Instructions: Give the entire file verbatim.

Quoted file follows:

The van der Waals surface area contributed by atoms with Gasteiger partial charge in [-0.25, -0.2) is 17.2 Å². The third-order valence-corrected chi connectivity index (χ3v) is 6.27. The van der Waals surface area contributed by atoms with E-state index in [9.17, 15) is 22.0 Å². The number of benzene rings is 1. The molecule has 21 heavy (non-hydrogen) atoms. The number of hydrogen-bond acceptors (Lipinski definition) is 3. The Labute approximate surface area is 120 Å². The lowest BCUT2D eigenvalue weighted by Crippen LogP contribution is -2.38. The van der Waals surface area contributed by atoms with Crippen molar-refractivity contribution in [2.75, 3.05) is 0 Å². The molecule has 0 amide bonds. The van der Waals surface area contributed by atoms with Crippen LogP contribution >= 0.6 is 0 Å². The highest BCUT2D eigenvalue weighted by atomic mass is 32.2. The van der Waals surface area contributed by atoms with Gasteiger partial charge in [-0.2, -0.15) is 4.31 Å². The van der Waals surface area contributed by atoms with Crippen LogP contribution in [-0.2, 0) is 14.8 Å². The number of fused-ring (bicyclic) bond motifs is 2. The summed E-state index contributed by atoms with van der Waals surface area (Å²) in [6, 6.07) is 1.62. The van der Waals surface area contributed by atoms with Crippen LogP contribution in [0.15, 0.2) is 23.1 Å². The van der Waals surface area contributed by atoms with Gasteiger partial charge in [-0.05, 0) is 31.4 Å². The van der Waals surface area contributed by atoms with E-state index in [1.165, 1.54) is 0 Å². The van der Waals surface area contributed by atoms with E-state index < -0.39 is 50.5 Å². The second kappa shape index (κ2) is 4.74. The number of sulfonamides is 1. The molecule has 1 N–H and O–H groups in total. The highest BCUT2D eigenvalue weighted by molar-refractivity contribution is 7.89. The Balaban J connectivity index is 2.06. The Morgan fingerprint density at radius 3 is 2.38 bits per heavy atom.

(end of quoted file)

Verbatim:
The van der Waals surface area contributed by atoms with Gasteiger partial charge in [-0.25, -0.2) is 17.2 Å². The third-order valence-corrected chi connectivity index (χ3v) is 6.27. The van der Waals surface area contributed by atoms with E-state index in [9.17, 15) is 22.0 Å². The number of benzene rings is 1. The molecule has 21 heavy (non-hydrogen) atoms. The number of hydrogen-bond acceptors (Lipinski definition) is 3. The Labute approximate surface area is 120 Å². The lowest BCUT2D eigenvalue weighted by Crippen LogP contribution is -2.38. The van der Waals surface area contributed by atoms with Crippen molar-refractivity contribution in [2.75, 3.05) is 0 Å². The molecule has 0 amide bonds. The van der Waals surface area contributed by atoms with Crippen LogP contribution >= 0.6 is 0 Å². The highest BCUT2D eigenvalue weighted by atomic mass is 32.2. The van der Waals surface area contributed by atoms with Gasteiger partial charge in [-0.2, -0.15) is 4.31 Å². The van der Waals surface area contributed by atoms with Crippen LogP contribution in [-0.2, 0) is 14.8 Å². The number of fused-ring (bicyclic) bond motifs is 2. The summed E-state index contributed by atoms with van der Waals surface area (Å²) in [6, 6.07) is 1.62. The van der Waals surface area contributed by atoms with Crippen LogP contribution in [0.15, 0.2) is 23.1 Å². The van der Waals surface area contributed by atoms with Gasteiger partial charge in [-0.05, 0) is 31.4 Å². The van der Waals surface area contributed by atoms with E-state index in [1.165, 1.54) is 0 Å². The van der Waals surface area contributed by atoms with E-state index < -0.39 is 50.5 Å². The second kappa shape index (κ2) is 4.74. The number of sulfonamides is 1. The molecule has 1 N–H and O–H groups in total. The highest BCUT2D eigenvalue weighted by molar-refractivity contribution is 7.89. The Balaban J connectivity index is 2.06. The Morgan fingerprint density at radius 3 is 2.38 bits per heavy atom.